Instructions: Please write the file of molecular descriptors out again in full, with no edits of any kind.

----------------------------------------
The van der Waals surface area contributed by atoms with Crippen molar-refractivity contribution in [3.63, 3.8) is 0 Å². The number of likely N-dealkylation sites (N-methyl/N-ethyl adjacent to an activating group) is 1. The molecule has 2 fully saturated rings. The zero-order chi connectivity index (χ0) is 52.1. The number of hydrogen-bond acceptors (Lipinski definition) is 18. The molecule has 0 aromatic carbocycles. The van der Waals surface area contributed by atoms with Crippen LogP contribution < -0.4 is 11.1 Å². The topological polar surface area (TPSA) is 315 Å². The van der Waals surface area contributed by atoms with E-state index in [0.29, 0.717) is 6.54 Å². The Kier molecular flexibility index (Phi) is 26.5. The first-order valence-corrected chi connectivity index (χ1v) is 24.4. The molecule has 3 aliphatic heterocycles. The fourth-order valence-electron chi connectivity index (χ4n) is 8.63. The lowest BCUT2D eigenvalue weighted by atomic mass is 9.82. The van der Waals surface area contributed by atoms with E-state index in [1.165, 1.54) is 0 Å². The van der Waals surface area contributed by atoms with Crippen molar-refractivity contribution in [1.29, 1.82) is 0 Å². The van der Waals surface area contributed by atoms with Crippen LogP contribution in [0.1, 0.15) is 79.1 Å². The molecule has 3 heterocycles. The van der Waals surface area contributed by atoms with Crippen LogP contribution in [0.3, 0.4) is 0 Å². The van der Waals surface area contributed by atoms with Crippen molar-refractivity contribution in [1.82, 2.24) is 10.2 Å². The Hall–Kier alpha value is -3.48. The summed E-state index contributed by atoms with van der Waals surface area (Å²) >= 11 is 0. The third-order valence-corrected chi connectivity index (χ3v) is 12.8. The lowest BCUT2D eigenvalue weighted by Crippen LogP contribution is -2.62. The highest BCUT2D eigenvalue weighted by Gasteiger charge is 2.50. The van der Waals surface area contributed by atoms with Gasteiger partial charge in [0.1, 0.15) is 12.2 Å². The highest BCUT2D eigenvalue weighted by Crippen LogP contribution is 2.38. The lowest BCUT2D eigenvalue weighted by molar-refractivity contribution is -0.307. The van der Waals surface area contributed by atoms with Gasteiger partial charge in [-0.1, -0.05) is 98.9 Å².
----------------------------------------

The van der Waals surface area contributed by atoms with Crippen molar-refractivity contribution in [3.63, 3.8) is 0 Å². The number of likely N-dealkylation sites (N-methyl/N-ethyl adjacent to an activating group) is 1. The molecule has 2 fully saturated rings. The zero-order chi connectivity index (χ0) is 52.1. The number of hydrogen-bond acceptors (Lipinski definition) is 18. The molecule has 0 aromatic carbocycles. The van der Waals surface area contributed by atoms with Crippen LogP contribution < -0.4 is 11.1 Å². The topological polar surface area (TPSA) is 315 Å². The van der Waals surface area contributed by atoms with E-state index in [0.29, 0.717) is 6.54 Å². The Kier molecular flexibility index (Phi) is 26.5. The first-order valence-corrected chi connectivity index (χ1v) is 24.4. The molecule has 3 aliphatic heterocycles. The fourth-order valence-electron chi connectivity index (χ4n) is 8.63. The lowest BCUT2D eigenvalue weighted by atomic mass is 9.82. The van der Waals surface area contributed by atoms with E-state index in [1.165, 1.54) is 0 Å². The van der Waals surface area contributed by atoms with Crippen molar-refractivity contribution in [1.29, 1.82) is 0 Å². The van der Waals surface area contributed by atoms with Crippen LogP contribution in [0.1, 0.15) is 79.1 Å². The molecule has 3 heterocycles. The van der Waals surface area contributed by atoms with Crippen LogP contribution in [0.3, 0.4) is 0 Å². The van der Waals surface area contributed by atoms with Crippen molar-refractivity contribution in [1.82, 2.24) is 10.2 Å². The Hall–Kier alpha value is -3.48. The summed E-state index contributed by atoms with van der Waals surface area (Å²) >= 11 is 0. The third-order valence-corrected chi connectivity index (χ3v) is 12.8. The lowest BCUT2D eigenvalue weighted by Crippen LogP contribution is -2.62. The highest BCUT2D eigenvalue weighted by Gasteiger charge is 2.50. The van der Waals surface area contributed by atoms with Gasteiger partial charge in [0.1, 0.15) is 12.2 Å². The highest BCUT2D eigenvalue weighted by Crippen LogP contribution is 2.38. The lowest BCUT2D eigenvalue weighted by molar-refractivity contribution is -0.307. The van der Waals surface area contributed by atoms with Gasteiger partial charge in [-0.1, -0.05) is 98.9 Å².